'Collapse' in semiconductor demand hits ASML

Jul 15, 2009
A man looks at a laptop on display at a computer show. Dutch computer chip equipment maker ASML announced net losses for the first quarter after a collapse in sales, but said it saw signs of improving market conditions.

Dutch computer chip equipment maker ASML announced net losses for the first quarter after a collapse in sales, but said it saw signs of improving market conditions.

It swung to a loss of 117 million euros (155 million dollars) against a profit of 145 million euros for the same period in 2008. Sales, which reached 184 million euros in the first quarter, were a fifth of the figure of 919 million euros for the same period last year.

ASML chief executive Eric Meurice said in a statement that "semiconductor equipment demand collapsed in the first quarter of 2009 as customers went through inventory corrections and production capacity adjustments."

The results were in line with the expectations of financial analysts surveyed by Dow Jones Newswires, who predicted an average loss of 115 million euros and sales of 190 million euros.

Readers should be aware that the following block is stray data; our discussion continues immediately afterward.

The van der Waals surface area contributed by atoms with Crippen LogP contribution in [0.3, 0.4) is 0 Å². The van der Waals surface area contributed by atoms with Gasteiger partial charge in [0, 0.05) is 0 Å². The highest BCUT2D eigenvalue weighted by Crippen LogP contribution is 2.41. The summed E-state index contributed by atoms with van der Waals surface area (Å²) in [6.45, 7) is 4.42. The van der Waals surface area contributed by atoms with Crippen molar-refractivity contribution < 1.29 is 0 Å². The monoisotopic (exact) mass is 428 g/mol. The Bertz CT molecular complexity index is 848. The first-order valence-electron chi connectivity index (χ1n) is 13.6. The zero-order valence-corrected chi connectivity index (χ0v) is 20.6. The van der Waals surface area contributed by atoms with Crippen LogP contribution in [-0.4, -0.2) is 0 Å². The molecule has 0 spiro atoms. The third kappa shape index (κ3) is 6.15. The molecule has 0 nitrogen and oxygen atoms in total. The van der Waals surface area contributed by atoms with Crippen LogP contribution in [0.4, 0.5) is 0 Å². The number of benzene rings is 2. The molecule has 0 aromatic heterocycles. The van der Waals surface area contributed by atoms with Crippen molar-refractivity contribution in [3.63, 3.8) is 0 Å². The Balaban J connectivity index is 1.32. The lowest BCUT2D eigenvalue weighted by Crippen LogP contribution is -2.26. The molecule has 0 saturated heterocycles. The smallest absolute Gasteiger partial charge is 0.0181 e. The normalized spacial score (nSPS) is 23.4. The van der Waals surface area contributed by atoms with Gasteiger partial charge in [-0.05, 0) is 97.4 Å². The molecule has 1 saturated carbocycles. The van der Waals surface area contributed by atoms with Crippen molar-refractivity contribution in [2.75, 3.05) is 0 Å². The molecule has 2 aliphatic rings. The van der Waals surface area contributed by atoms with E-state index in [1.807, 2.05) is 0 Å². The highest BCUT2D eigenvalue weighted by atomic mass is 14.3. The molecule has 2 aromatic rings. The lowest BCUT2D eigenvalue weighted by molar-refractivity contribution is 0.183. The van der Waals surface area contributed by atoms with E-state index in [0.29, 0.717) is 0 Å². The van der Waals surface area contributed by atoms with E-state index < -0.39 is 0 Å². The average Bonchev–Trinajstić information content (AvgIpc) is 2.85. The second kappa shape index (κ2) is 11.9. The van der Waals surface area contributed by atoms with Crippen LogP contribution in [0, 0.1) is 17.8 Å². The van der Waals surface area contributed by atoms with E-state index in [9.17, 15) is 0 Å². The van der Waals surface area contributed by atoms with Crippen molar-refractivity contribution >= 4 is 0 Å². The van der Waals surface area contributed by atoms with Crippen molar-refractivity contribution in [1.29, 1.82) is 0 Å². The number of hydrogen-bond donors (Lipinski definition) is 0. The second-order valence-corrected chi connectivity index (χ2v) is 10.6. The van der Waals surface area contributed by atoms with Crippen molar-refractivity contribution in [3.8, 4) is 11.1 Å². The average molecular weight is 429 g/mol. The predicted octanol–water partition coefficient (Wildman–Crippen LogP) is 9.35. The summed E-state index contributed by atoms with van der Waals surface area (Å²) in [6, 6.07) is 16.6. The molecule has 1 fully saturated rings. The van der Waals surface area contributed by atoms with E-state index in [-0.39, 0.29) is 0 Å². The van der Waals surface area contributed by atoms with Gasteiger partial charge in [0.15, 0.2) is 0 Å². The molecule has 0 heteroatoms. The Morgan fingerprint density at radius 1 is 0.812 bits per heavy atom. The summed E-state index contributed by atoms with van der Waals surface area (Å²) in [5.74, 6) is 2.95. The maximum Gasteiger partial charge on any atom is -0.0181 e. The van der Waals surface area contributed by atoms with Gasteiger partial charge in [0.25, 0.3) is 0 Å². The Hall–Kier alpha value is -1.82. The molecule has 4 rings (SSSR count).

The Dutch company said it expected second-quarter sales to be between 210-230 million euros and that a pick-up in demand was underway.

"Although we will continue to be affected by the global economic recession and very limited capacity demand, we are seeing signs of a pick-up in technology purchases from the current low run rate", Meurice said.

US chip maker Intel Corp. said Tuesday it is also seeing signs of an improvement in the computer market, driven by consumer spending on technology products. It said the chip industry is returning to normal seasonal patterns.

ASML is the world's largest maker of lithography systems, which map out tiny electronic circuits on silicon wafers. It counts Intel, Samsung Electronics Co. Ltd. and Taiwan Semiconductor Manufacturing Co. among its customers.

ASML's shares closed at 14.60 euros on Tuesday. They have fallen 4.6 percent in the past year, outperforming the AEX market which has fallen 47.4 percent.

(c) 2009 AFP

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